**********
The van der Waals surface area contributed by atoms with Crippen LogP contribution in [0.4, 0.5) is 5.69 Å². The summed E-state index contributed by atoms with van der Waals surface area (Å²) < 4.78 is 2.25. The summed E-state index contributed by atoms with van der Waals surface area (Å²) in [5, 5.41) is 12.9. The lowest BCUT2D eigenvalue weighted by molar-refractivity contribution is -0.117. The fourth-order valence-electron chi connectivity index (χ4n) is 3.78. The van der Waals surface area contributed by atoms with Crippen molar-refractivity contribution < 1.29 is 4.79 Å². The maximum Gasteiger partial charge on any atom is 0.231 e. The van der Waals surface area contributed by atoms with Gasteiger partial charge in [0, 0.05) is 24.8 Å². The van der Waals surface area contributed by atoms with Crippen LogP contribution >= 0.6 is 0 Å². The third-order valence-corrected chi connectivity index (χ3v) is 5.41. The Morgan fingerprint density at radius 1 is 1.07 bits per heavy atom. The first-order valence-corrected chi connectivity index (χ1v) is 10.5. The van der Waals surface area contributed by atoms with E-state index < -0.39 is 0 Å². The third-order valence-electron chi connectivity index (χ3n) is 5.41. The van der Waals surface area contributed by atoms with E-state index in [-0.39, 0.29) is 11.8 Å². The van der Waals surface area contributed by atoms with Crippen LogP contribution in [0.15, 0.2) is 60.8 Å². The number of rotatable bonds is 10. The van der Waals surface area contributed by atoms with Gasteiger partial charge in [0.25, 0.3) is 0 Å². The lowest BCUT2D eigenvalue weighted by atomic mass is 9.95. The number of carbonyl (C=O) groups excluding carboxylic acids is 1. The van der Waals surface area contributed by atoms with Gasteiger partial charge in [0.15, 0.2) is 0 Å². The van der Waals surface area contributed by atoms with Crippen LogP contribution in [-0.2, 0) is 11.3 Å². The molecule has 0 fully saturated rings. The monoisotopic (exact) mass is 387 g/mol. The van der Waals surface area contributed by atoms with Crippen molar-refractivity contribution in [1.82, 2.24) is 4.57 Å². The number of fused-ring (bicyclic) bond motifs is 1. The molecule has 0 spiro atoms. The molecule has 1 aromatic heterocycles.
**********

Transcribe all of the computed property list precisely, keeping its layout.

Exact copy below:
The van der Waals surface area contributed by atoms with Crippen LogP contribution in [0.4, 0.5) is 5.69 Å². The summed E-state index contributed by atoms with van der Waals surface area (Å²) < 4.78 is 2.25. The summed E-state index contributed by atoms with van der Waals surface area (Å²) in [5, 5.41) is 12.9. The lowest BCUT2D eigenvalue weighted by molar-refractivity contribution is -0.117. The fourth-order valence-electron chi connectivity index (χ4n) is 3.78. The van der Waals surface area contributed by atoms with Crippen molar-refractivity contribution < 1.29 is 4.79 Å². The maximum Gasteiger partial charge on any atom is 0.231 e. The van der Waals surface area contributed by atoms with Gasteiger partial charge in [0, 0.05) is 24.8 Å². The van der Waals surface area contributed by atoms with Crippen LogP contribution >= 0.6 is 0 Å². The third-order valence-corrected chi connectivity index (χ3v) is 5.41. The Morgan fingerprint density at radius 1 is 1.07 bits per heavy atom. The first-order valence-corrected chi connectivity index (χ1v) is 10.5. The van der Waals surface area contributed by atoms with E-state index < -0.39 is 0 Å². The third-order valence-electron chi connectivity index (χ3n) is 5.41. The van der Waals surface area contributed by atoms with E-state index in [-0.39, 0.29) is 11.8 Å². The van der Waals surface area contributed by atoms with Crippen LogP contribution in [0.15, 0.2) is 60.8 Å². The number of rotatable bonds is 10. The van der Waals surface area contributed by atoms with Gasteiger partial charge in [0.25, 0.3) is 0 Å². The lowest BCUT2D eigenvalue weighted by atomic mass is 9.95. The number of carbonyl (C=O) groups excluding carboxylic acids is 1. The van der Waals surface area contributed by atoms with Gasteiger partial charge in [0.15, 0.2) is 0 Å². The van der Waals surface area contributed by atoms with Crippen LogP contribution in [-0.2, 0) is 11.3 Å². The molecule has 0 fully saturated rings. The monoisotopic (exact) mass is 387 g/mol. The van der Waals surface area contributed by atoms with Crippen molar-refractivity contribution in [1.82, 2.24) is 4.57 Å². The number of fused-ring (bicyclic) bond motifs is 1. The molecule has 0 spiro atoms. The molecule has 1 aromatic heterocycles.